My thanks to Hodder & Stoughton for an advanced reader copy of this book in exchange for an honest review.

In a dystopian future, most of humanity has fled a ravaged Earth, with only a small lawless number remaining who worship the planet as ‘Gaia’, and think that anything technological or from space is heresy. Into this world, an escape pod crashes. Its lone occupant must travel across a hostile world to find her ship – and the woman she loves. 

This was a hugely enjoyable read for me. It’s fast-paced and easy to digest, uplifting, and also has some interesting features stylistically.

The structure of the novel was one such feature. The protagonist meets various characters along her journey almost in the way of a fairy-tale quest. Many of them are point of view characters, both the good and the bad, which is an excellent way of giving depth to the world in a small amount of time. We meet, for example, the son of a preacher of Gaia, who is party to what appears to be a cult-like deception in a religious town; an uppity and unsociable – but very clever – seamstress, who witnesses a murder; and a rather lovable thief. 

In each point of view, the protagonist is called something different – ‘the Stranger’, ‘the Courier’, or ‘Darling’ – as she fits herself into whatever story she finds herself in, and it’s only later in the book that we get a little more of her backstory and she solidifies into a named character. For a while, it’s almost like a series of short stories, the protagonist weaving them together into a whole.

The tone of the novel is also interesting. There are some stories and scenes of absolute whimsy and childish delight – a tortoise plays an important part, and there are the strange musical people who live in the guts of a huge crashed spaceship. But then there’s an element of grit. It is, after all, an Earth ravaged by climate disaster, where society is lawless, and sometimes cruel. Not all of the point of view characters to whom we are so lovingly introduced have happy endings. Ultimately though, I’d say it gravitates towards hopefulness. I’ve seen this book compared to Becky Chambers’ Wayfarer novels, and I absolutely get the comparison, in that it somehow lifts your heart despite its rather desolate and at times cruel setting.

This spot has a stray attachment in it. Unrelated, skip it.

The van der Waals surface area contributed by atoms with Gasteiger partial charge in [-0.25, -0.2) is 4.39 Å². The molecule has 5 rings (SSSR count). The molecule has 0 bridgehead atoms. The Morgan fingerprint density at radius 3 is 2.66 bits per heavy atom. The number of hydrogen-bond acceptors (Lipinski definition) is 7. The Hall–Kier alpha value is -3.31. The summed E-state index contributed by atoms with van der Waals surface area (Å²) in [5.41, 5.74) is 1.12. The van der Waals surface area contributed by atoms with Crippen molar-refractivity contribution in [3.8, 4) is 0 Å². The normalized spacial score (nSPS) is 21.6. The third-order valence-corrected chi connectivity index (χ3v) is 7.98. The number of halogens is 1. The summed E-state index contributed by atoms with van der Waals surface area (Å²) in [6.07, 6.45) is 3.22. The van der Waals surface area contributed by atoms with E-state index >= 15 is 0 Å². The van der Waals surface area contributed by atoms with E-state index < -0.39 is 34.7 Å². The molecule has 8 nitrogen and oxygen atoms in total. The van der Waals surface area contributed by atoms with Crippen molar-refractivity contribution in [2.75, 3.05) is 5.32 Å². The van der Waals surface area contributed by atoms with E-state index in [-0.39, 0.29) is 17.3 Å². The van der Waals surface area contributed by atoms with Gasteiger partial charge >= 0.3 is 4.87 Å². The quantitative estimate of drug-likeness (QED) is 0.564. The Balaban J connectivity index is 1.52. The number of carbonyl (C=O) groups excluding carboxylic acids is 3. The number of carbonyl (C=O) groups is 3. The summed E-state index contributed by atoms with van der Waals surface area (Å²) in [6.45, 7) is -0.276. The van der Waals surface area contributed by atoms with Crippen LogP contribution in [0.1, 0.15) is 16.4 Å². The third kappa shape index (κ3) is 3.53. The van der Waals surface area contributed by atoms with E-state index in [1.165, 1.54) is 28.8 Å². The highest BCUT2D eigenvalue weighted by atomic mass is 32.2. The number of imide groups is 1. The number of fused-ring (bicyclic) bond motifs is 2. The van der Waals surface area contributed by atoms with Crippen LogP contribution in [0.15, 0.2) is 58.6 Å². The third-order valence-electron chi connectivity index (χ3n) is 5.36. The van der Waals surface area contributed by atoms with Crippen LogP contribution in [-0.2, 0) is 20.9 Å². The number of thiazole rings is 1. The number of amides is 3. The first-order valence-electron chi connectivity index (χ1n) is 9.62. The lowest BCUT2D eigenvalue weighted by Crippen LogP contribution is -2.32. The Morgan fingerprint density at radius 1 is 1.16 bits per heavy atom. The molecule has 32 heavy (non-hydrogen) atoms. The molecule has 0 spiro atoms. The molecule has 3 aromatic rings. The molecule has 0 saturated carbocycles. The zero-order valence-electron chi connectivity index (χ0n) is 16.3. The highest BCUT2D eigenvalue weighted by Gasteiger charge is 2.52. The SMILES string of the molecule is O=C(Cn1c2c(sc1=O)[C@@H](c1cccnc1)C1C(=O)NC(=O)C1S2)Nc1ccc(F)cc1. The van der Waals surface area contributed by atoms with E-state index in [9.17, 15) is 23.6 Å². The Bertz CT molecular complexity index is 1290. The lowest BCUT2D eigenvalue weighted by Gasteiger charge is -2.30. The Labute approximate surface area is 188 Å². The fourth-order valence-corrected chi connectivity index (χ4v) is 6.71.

If I had a very small quibble, it would be that the pace is so fast and the writing so efficient that at times I felt momentarily wrong-footed – for instance, a character is in a spaceship and then in an escape pod and I miss how the transition occurred – but this in no way detracted from my enjoyment of the story. I would also say that if you are after super complex or immersive characterisation, this is not so much what this novel is going for – but honestly does that matter? What this novel sets out to do, it does superbly.

At its heart, this is a lovable, queer, romantic spaceship-western… (what’s not to love?) It breezed past me in its delight of vignettes, and the characters were endearing and efficiently drawn. I would absolutely recommend this for anyone who wants a pacy, imaginative and uplifting read. ⭐⭐⭐⭐

Frontier comes out on 9 March 2023.